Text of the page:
For more info, here is a link to the Go Configure article that Chris wrote a couple of years ago for ISA’s Arborist News.

The video below illustrates a different case:

Here a light tap on the outside of the gate is sufficient to push it open. This is a different matter alltogether: From a design point of view this sort of load is a foreseeable error. Whilst superficially the Skylotec Pinchlock karabiner has similarities with the Magnetron by Black Diamond, the failure mechanism in question is specific to this karabiner as the rods that locate into the slot on the nose have a round profile, rather than the square ones on the Mangetrons, that on top of it don’t only rely on springs to locate the rods, but also use a magnet to ensure correct closure. In an outside-loading situation the round rods on the Pinchlock are simply pushed up and out of the slot, a tap against the side of the hand being sufficient to do so.

Again, this is not a value judgement, it is merely an observation, as for all I know there may be an application where this type gate is spot on, but certainly a busy, cluttered environment such as a tree canopy is probably not one of them.

V-Rig rocks!

Working on a mixed species alley along a road here in Basel on the way out to Alschwil consisting of Sopphora japonica, Cladastris lutea and  Robinia pseudoaccacia.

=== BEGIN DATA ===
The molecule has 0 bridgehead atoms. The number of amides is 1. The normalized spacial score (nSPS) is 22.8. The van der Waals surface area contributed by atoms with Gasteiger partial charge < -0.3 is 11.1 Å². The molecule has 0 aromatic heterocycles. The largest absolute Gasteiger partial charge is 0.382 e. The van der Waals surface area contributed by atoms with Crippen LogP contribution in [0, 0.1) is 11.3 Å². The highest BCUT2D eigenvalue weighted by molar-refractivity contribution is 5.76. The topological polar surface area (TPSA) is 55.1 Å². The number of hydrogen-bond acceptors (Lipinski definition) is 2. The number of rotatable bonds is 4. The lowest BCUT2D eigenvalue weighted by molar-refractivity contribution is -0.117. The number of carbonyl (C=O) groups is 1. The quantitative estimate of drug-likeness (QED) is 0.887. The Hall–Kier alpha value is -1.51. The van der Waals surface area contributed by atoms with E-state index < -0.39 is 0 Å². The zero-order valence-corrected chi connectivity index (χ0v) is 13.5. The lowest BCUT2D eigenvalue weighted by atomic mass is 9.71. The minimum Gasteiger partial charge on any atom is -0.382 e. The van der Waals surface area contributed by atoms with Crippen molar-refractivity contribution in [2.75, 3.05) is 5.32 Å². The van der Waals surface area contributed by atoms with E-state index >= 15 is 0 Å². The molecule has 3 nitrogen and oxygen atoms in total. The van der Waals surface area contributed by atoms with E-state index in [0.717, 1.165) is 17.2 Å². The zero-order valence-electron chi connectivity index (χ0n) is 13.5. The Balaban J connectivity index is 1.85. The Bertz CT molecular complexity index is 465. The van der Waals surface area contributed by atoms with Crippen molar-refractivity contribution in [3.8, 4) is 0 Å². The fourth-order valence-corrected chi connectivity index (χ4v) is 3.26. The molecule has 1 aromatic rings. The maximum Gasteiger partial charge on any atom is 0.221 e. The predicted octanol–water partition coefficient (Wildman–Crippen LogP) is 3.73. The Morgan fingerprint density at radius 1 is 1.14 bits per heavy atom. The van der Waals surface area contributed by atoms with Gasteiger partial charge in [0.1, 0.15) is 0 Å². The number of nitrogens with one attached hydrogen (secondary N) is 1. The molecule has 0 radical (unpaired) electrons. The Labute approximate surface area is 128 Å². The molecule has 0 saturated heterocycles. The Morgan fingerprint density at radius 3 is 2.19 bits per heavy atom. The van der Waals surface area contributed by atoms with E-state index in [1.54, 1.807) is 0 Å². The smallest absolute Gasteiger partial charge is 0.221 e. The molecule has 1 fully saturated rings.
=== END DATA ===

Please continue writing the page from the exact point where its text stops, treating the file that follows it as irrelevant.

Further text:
Especially the Sopphoras are really quite big trees – well, not exactly monsters, height-wise, maybe 22m, but just ridiculously wide with limbs taking off in the direction of the horizon. Looking at some of the structures you can’t help but think that trees have a sense of humor (ok, dreadful piece of anthropomorphizing there, I realise!) or are daring each other to grow further and further out.

Be that as it may…

Frankly, on jobs like this I am just so grateful for having the V-Rig technique in my mental tool box. In my opinion this is the most functional way of working with two anchor points for a number of reasons:

  • low friction
  • load is equalized between the two anchor points
  • mechanical advantage when returning up the limb
  • low lateral forces on the anchor points (unless you are level with and suspended between them)

This technique is known by a number of names, like the M-Rig, as some credit it to Mark Chisholm or the V-Rig, makes more sense to me, as that describes the line of the rope between the two anchor points. The first time I saw this technique demonstrated was by John Hartil in 2002 or thereabouts. Sometimes it’s hard to put a specific name to a technique, the truth being that it’s shown by one person and someone else adopts it, takes it and evolves it further. I am, however a great believer in crediting ideas, as it puts them in a context, it’s not just something that popped up out of the ether, all nicely configured, but rather something that evolved over time with names and stories attached to it.